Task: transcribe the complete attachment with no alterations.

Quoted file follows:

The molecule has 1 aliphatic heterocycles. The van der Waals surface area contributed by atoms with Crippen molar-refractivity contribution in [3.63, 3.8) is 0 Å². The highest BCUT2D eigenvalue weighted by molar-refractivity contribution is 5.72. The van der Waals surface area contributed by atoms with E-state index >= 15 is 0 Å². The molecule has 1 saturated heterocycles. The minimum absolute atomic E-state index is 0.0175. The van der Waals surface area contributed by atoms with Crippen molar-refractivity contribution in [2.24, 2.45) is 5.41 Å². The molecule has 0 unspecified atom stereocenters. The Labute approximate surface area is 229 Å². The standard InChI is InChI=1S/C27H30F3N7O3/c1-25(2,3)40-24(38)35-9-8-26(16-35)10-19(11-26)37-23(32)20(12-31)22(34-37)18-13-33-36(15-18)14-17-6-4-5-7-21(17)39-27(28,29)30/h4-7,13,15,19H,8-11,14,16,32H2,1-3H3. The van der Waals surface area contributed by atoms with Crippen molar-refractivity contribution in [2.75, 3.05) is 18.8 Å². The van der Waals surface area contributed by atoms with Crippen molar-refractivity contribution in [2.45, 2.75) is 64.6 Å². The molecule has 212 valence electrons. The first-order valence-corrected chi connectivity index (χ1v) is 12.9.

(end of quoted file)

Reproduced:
The molecule has 1 aliphatic heterocycles. The van der Waals surface area contributed by atoms with Crippen molar-refractivity contribution in [3.63, 3.8) is 0 Å². The highest BCUT2D eigenvalue weighted by molar-refractivity contribution is 5.72. The van der Waals surface area contributed by atoms with E-state index >= 15 is 0 Å². The molecule has 1 saturated heterocycles. The minimum absolute atomic E-state index is 0.0175. The van der Waals surface area contributed by atoms with Crippen molar-refractivity contribution in [2.24, 2.45) is 5.41 Å². The molecule has 0 unspecified atom stereocenters. The Labute approximate surface area is 229 Å². The standard InChI is InChI=1S/C27H30F3N7O3/c1-25(2,3)40-24(38)35-9-8-26(16-35)10-19(11-26)37-23(32)20(12-31)22(34-37)18-13-33-36(15-18)14-17-6-4-5-7-21(17)39-27(28,29)30/h4-7,13,15,19H,8-11,14,16,32H2,1-3H3. The van der Waals surface area contributed by atoms with Crippen molar-refractivity contribution in [2.75, 3.05) is 18.8 Å². The van der Waals surface area contributed by atoms with Crippen molar-refractivity contribution in [2.45, 2.75) is 64.6 Å². The molecule has 212 valence electrons. The first-order valence-corrected chi connectivity index (χ1v) is 12.9.